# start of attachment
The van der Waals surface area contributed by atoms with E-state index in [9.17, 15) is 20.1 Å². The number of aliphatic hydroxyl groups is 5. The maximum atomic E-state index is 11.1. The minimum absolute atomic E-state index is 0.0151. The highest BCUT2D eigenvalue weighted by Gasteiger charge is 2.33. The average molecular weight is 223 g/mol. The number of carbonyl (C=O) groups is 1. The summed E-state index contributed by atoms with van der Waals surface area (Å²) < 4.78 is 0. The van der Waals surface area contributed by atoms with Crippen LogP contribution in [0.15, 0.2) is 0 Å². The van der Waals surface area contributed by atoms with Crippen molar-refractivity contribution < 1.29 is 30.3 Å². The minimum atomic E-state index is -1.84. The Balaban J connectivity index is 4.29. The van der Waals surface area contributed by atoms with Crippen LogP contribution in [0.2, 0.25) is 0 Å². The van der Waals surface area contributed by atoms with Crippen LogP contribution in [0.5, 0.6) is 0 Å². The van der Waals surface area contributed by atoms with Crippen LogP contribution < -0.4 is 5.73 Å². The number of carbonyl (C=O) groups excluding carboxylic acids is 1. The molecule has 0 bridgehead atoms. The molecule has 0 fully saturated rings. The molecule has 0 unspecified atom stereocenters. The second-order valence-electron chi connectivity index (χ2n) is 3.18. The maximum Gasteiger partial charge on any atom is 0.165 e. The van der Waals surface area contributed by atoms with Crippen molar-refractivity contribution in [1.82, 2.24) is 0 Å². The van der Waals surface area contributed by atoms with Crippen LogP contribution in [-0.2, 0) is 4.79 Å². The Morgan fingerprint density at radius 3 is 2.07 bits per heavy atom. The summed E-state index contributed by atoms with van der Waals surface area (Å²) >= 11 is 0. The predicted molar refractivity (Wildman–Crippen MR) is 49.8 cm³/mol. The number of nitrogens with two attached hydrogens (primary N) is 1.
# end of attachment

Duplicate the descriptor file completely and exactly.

The van der Waals surface area contributed by atoms with E-state index in [9.17, 15) is 20.1 Å². The number of aliphatic hydroxyl groups is 5. The maximum atomic E-state index is 11.1. The minimum absolute atomic E-state index is 0.0151. The highest BCUT2D eigenvalue weighted by Gasteiger charge is 2.33. The average molecular weight is 223 g/mol. The number of carbonyl (C=O) groups is 1. The summed E-state index contributed by atoms with van der Waals surface area (Å²) < 4.78 is 0. The van der Waals surface area contributed by atoms with Crippen LogP contribution in [0.15, 0.2) is 0 Å². The van der Waals surface area contributed by atoms with Crippen molar-refractivity contribution < 1.29 is 30.3 Å². The minimum atomic E-state index is -1.84. The Balaban J connectivity index is 4.29. The van der Waals surface area contributed by atoms with Crippen LogP contribution in [0.2, 0.25) is 0 Å². The van der Waals surface area contributed by atoms with Crippen LogP contribution in [0.5, 0.6) is 0 Å². The van der Waals surface area contributed by atoms with Crippen LogP contribution < -0.4 is 5.73 Å². The number of carbonyl (C=O) groups excluding carboxylic acids is 1. The molecule has 0 bridgehead atoms. The molecule has 0 fully saturated rings. The molecule has 0 unspecified atom stereocenters. The second-order valence-electron chi connectivity index (χ2n) is 3.18. The maximum Gasteiger partial charge on any atom is 0.165 e. The van der Waals surface area contributed by atoms with Crippen molar-refractivity contribution in [1.82, 2.24) is 0 Å². The van der Waals surface area contributed by atoms with Crippen LogP contribution in [-0.2, 0) is 4.79 Å². The Morgan fingerprint density at radius 3 is 2.07 bits per heavy atom. The summed E-state index contributed by atoms with van der Waals surface area (Å²) >= 11 is 0. The predicted molar refractivity (Wildman–Crippen MR) is 49.8 cm³/mol. The number of nitrogens with two attached hydrogens (primary N) is 1.